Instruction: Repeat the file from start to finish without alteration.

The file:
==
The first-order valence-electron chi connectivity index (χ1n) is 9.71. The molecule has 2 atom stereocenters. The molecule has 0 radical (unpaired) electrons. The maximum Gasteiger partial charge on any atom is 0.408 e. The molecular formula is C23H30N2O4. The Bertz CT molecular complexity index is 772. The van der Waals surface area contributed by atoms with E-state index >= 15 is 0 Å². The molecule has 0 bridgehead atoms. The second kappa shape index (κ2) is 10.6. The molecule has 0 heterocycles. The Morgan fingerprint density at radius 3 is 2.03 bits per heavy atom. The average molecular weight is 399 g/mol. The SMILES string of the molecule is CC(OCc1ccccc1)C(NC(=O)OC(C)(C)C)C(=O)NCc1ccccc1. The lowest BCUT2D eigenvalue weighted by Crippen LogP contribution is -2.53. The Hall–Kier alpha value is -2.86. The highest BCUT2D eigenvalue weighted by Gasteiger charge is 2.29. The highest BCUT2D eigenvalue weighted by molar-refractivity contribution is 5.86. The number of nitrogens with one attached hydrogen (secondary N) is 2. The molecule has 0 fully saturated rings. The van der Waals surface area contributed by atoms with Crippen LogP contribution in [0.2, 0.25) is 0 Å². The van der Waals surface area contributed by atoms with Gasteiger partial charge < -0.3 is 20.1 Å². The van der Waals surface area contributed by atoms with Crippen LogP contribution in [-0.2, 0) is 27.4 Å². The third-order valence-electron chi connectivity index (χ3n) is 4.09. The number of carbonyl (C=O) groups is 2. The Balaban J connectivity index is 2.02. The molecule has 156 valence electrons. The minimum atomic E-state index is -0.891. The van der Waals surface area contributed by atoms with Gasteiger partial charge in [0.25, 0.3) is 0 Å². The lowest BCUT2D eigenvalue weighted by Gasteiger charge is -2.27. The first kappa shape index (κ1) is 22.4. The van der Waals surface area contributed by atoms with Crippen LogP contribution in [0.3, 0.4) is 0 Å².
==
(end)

The first-order valence-electron chi connectivity index (χ1n) is 9.71. The molecule has 2 atom stereocenters. The molecule has 0 radical (unpaired) electrons. The maximum Gasteiger partial charge on any atom is 0.408 e. The molecular formula is C23H30N2O4. The Bertz CT molecular complexity index is 772. The van der Waals surface area contributed by atoms with E-state index >= 15 is 0 Å². The molecule has 0 bridgehead atoms. The second kappa shape index (κ2) is 10.6. The molecule has 0 heterocycles. The Morgan fingerprint density at radius 3 is 2.03 bits per heavy atom. The average molecular weight is 399 g/mol. The SMILES string of the molecule is CC(OCc1ccccc1)C(NC(=O)OC(C)(C)C)C(=O)NCc1ccccc1. The lowest BCUT2D eigenvalue weighted by Crippen LogP contribution is -2.53. The Hall–Kier alpha value is -2.86. The highest BCUT2D eigenvalue weighted by Gasteiger charge is 2.29. The highest BCUT2D eigenvalue weighted by molar-refractivity contribution is 5.86. The number of nitrogens with one attached hydrogen (secondary N) is 2. The molecule has 0 fully saturated rings. The van der Waals surface area contributed by atoms with Crippen LogP contribution in [0.2, 0.25) is 0 Å². The van der Waals surface area contributed by atoms with Gasteiger partial charge < -0.3 is 20.1 Å². The van der Waals surface area contributed by atoms with Crippen LogP contribution in [-0.2, 0) is 27.4 Å². The third-order valence-electron chi connectivity index (χ3n) is 4.09. The number of carbonyl (C=O) groups is 2. The Balaban J connectivity index is 2.02. The molecule has 156 valence electrons. The minimum atomic E-state index is -0.891. The van der Waals surface area contributed by atoms with Gasteiger partial charge in [0.25, 0.3) is 0 Å². The lowest BCUT2D eigenvalue weighted by Gasteiger charge is -2.27. The first kappa shape index (κ1) is 22.4. The van der Waals surface area contributed by atoms with Crippen LogP contribution in [0.3, 0.4) is 0 Å².